“Sweet and matchless Joséphine, how strangely you work upon my heart,” Napoleon Bonaparte famously – and romantically – wrote to his wife shortly after they met. Her name is synonymous with love, largely down to the eloquence of her husband’s often-quoted love letters.
A portrait of Napoleon’s great love, Empress Josephine
Two centuries later and the empress has a lasting legacy with another symbol of infatuation – a tiara of pearls and cameos, made in 1809 by Marie-Étienne Nitot, founder of Maison Chaumet, depicting the story of Cupid and Psyche. The heirloom was passed through the family, and is now part of the Swedish royal collection.
The exhibition Chaumet in Majesty: Jewels of Sovereigns Since 1780 at the Grimaldi Forum in the Principality of Monaco, tells the story of some of the maison’s most famous tiaras and fine jewels. It’s a lesson in aristocracy and social climbing, victory, but also defeat.
Chaumet’s Salle Des Diademes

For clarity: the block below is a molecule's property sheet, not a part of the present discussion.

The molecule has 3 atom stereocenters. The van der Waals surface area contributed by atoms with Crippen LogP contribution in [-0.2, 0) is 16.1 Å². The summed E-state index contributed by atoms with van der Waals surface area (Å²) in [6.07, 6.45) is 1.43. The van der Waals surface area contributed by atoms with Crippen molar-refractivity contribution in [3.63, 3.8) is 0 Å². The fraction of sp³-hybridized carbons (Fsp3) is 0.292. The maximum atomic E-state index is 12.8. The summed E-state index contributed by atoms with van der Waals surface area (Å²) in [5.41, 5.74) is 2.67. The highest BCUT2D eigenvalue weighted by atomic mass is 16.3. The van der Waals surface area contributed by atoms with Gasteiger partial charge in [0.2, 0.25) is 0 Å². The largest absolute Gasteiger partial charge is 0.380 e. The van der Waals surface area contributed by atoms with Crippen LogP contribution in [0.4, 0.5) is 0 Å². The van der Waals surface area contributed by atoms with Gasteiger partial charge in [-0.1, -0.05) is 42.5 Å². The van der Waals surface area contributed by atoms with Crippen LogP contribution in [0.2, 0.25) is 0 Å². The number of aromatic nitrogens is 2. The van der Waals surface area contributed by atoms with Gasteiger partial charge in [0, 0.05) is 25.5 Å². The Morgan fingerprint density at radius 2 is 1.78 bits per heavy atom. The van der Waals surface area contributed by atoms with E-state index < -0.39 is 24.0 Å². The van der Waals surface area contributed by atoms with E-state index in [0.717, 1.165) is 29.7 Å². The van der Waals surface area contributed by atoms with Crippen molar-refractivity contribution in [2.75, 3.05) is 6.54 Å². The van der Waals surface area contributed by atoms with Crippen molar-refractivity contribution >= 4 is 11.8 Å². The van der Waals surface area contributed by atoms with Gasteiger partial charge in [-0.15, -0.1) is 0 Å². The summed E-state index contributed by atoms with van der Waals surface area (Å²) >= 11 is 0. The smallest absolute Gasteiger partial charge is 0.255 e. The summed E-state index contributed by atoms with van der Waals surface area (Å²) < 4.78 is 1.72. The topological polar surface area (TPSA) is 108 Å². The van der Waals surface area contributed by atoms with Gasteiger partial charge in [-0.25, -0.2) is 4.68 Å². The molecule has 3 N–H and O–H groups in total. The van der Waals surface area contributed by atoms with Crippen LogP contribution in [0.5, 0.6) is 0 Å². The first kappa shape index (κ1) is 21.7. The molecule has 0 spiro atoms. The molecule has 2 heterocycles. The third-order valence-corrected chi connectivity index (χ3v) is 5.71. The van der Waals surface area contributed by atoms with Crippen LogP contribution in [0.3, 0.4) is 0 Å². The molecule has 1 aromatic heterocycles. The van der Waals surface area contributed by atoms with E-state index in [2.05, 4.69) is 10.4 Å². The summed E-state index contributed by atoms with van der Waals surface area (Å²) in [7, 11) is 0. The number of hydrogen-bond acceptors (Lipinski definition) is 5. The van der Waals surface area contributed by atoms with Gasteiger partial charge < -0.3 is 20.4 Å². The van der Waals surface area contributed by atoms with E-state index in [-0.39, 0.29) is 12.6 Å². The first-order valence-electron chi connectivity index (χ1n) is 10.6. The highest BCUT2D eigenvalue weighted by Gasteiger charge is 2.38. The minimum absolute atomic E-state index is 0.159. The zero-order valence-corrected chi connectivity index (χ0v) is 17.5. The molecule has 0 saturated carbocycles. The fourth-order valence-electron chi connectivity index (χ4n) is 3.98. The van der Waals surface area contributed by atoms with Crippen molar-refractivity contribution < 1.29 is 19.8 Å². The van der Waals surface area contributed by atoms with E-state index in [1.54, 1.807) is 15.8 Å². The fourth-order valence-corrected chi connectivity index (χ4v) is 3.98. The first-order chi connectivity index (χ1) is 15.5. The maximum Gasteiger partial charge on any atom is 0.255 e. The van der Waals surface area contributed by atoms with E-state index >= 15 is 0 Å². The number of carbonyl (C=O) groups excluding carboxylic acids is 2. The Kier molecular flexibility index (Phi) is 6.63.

Chaumet family legend states that Nitot bravely halted a runaway horse that was pulling Napoleon Bonaparte. After their chance meeting, the soon-to-be emperor quickly realised that if he was going to rule, he needed to look the part, and so did the ladies of his court. Napoleon’s love for all things fabulous ignited a passion for fine jewels amongst nobility, and all ladies invited to a ball would adorn themselves, showcasing their wealth and power.
Emperor Napoleon in his coronation robes
And so began Chaumet’s beautiful longstanding relationship with French aristocracy. Since 1780 the maison has made 3,500 tiaras, solidifying its social status at the helm of high-society headwear.
From Harper's BAZAAR Arabia's December 2019 Issue